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Welcome to AskEARN’s new website. As we transition to our new site, you can still visit EARN’s previous site.

About EARN

The Employer Assistance and Resource Network on Disability Inclusion (EARN) offers information and resources to help employers recruit, hire, retain and advance people with disabilities; build inclusive workplace cultures; and meet diversity, equity, inclusion and accessibility (DEIA) goals. 

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Getting Started

Start here to learn how to recruit, hire, retain and advance people with disabilities — and how EARN’s resources can help.

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    Phases of Employment

  • A man in a wheelchair looks at his phone while waiting for an interview

    Recruit

    Build a pipeline of talent that includes people with disabilities.

  • A woman with a forearm crutch shakes hands with another person

    Hire

    Identify people who have the skills and attributes for the job.

  • A man looks on as a young woman with a developmental disability makes a coffee drink in a cafe

    Retain

    Keep talented employees with disabilities, including those who acquire them on the job.

  • A woman in a power wheelchair sits in an auditorium

    Advance

    Ensure that employees with disabilities have equal opportunities for advancement.

News & Events

EARN makes it easy to stay up-to-date on disability employment news and information. Start by subscribing to our monthly newsletter and eblasts, which will connect you to upcoming events, developing news and promising practices in the world of disability diversity and inclusion. And don’t forget to follow EARN on Facebook, Twitter and LinkedIn

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Older Workers

Learn about effective strategies that help older workers stay on the job. 

Older workers offer organizations significant experience and expertise, as well as insight into a rapidly growing customer base. With their broad experience, they can also serve as mentors to younger workers. Many older workers feel less pressure to “climb the ladder,” so they can offer support without competition. In addition, retaining your workers as they age offers a stop-gap measure to the ongoing labor shortage. 

A number of strategies can greatly assist in retaining the talents of older workers, who may develop disabilities as they age, or attracting older employees to your organization. Workplace flexibility is key to retention of older workers, along with reasonable accommodation and Return to Work processes. For example:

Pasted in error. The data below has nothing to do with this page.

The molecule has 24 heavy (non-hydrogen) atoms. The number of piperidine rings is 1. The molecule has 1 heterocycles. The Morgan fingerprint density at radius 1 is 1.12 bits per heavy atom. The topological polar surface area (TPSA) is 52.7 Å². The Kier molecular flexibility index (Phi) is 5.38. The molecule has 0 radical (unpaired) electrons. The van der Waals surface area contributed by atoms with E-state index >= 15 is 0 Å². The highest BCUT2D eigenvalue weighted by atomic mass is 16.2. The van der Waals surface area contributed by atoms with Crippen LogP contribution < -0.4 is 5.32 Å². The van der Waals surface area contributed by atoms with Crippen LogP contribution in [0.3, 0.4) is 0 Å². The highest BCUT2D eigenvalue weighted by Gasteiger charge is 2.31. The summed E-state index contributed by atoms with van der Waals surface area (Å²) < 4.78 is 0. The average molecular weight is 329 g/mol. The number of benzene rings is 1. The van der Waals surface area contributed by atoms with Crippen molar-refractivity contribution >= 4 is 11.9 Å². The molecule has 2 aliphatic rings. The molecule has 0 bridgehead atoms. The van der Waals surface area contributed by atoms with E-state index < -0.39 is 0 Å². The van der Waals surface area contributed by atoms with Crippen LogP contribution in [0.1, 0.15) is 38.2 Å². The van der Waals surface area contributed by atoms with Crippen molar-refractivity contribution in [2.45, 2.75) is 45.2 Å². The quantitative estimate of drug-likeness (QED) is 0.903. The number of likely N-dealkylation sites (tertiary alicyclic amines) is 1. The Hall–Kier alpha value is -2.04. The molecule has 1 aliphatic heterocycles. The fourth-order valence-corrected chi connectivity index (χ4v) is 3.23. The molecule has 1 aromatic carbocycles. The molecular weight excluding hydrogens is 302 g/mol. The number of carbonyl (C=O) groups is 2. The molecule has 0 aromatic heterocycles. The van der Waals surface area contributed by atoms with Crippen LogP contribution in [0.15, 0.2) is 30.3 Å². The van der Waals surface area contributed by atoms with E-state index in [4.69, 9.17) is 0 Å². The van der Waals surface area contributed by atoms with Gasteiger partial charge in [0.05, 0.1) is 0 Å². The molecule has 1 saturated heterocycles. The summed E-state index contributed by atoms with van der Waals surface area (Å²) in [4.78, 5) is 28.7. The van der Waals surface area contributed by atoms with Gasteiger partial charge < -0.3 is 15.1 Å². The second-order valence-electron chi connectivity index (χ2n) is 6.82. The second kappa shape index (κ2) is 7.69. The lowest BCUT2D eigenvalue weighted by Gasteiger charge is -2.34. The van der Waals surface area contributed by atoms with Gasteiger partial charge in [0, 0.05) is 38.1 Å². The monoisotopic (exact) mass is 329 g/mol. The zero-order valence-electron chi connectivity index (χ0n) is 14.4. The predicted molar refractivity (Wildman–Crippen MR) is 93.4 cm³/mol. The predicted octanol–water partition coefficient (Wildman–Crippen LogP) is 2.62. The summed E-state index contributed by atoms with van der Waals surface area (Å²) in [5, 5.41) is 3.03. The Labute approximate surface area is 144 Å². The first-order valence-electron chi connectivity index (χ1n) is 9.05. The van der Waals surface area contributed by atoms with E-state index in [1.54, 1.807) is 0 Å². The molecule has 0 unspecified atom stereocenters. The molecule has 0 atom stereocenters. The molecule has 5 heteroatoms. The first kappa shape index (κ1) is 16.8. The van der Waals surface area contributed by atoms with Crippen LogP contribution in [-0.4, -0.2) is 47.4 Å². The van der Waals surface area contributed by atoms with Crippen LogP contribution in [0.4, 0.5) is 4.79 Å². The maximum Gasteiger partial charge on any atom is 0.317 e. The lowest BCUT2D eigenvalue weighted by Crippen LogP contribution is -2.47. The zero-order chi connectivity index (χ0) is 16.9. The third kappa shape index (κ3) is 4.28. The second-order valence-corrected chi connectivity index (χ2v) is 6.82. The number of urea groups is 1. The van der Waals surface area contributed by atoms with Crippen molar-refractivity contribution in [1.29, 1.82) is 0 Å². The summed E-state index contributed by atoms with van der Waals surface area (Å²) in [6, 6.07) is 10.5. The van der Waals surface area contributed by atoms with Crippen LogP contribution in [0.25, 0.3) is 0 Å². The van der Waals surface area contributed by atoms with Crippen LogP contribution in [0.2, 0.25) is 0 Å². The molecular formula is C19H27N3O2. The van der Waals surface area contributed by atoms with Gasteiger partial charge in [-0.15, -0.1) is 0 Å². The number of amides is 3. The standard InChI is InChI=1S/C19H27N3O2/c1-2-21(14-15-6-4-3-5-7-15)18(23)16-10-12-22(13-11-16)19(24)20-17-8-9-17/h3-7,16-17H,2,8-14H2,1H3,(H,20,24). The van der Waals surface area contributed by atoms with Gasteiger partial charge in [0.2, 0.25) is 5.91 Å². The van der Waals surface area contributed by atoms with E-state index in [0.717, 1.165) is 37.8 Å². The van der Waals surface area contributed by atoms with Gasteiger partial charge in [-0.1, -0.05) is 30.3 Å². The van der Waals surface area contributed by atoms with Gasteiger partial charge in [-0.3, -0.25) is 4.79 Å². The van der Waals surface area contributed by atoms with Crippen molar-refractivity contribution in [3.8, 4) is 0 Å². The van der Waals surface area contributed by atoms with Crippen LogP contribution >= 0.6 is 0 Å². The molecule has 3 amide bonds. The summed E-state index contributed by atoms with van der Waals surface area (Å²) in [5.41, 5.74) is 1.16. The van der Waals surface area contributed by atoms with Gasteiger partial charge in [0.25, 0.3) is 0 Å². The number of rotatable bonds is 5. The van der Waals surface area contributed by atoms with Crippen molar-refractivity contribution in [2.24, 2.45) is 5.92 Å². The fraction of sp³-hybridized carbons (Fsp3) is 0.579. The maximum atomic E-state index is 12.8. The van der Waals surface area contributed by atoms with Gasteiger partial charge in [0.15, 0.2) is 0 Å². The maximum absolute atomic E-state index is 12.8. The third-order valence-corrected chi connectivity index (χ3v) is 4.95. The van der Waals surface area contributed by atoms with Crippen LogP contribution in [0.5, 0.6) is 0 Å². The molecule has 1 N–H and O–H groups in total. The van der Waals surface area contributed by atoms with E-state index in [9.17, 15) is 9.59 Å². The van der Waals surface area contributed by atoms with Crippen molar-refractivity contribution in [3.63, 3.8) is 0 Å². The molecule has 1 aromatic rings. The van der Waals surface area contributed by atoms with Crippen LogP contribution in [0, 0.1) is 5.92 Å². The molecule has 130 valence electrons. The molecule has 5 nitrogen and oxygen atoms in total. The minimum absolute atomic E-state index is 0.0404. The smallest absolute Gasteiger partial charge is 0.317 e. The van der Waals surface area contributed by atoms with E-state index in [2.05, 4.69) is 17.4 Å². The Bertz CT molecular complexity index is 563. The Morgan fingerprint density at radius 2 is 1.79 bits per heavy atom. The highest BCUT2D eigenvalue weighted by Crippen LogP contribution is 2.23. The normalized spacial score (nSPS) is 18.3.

• Part-time positions: Many older workers want to continue working, but would prefer to do so on a part-time basis. Similarly, job sharing, which splits a full-time position into two part-time positions, allows valued employees to work part-time. The company benefits from both workers’ skill sets.
  • Temporary positions: Temporary replacement workers are needed periodically during vacation time, to cover for employees on Family and Medical Leave Act leave, or special projects. Companies benefit from hiring from their pool of retirees, because these former employees are well acquainted with the company’s business practices, and do not usually need training to fill a temporary position.
  • Seasonal positions: Some older workers prefer to work only at certain times of year, or at different locations depending on the time of year. Older workers who migrate to other states for the winter months benefit from seasonal hiring programs at places like Disney in Florida, who offers both full- and part-time position options.
  • Snowbird programs: Snowbird programs employees shuttle between two locations seasonally. These programs appeal to older workers who seek warmer climates in the winter months and cooler climates in the summer. Retail and heath care service employers especially benefit, because customer base also migrates from north to south in the winter months. Companies with active snowbird programs include CVS, Home Depot and Bright Horizons.
  • Transportation assistance: Many older workers no longer drive, or only drive in certain weather at certain times of the day. These workers may need assistance in getting to and from work. Some employers help older workers arrange transportation to and from work, or access public transportation or other resources, like carpooling with colleagues. The National Aging and Disability Transportation Center has helped many older workers find transportation to and from work.

The Job Accommodation Network (JAN) offers a range of resources related to employees who are aging. JAN offers important information on accommodating employees with age-related disabilities, such as arthritis and cognitive impairment. Accommodations and solutions may differ from those for younger workers with similar disabilities and needs. The SHRM Foundation also offers information on best practices for retaining older workers as well as industry-specific guides

For additional information, visit the website of Boston College’s Center on Aging & Work, which provides information on a number of innovative practices and a series of research reports on older workers. 

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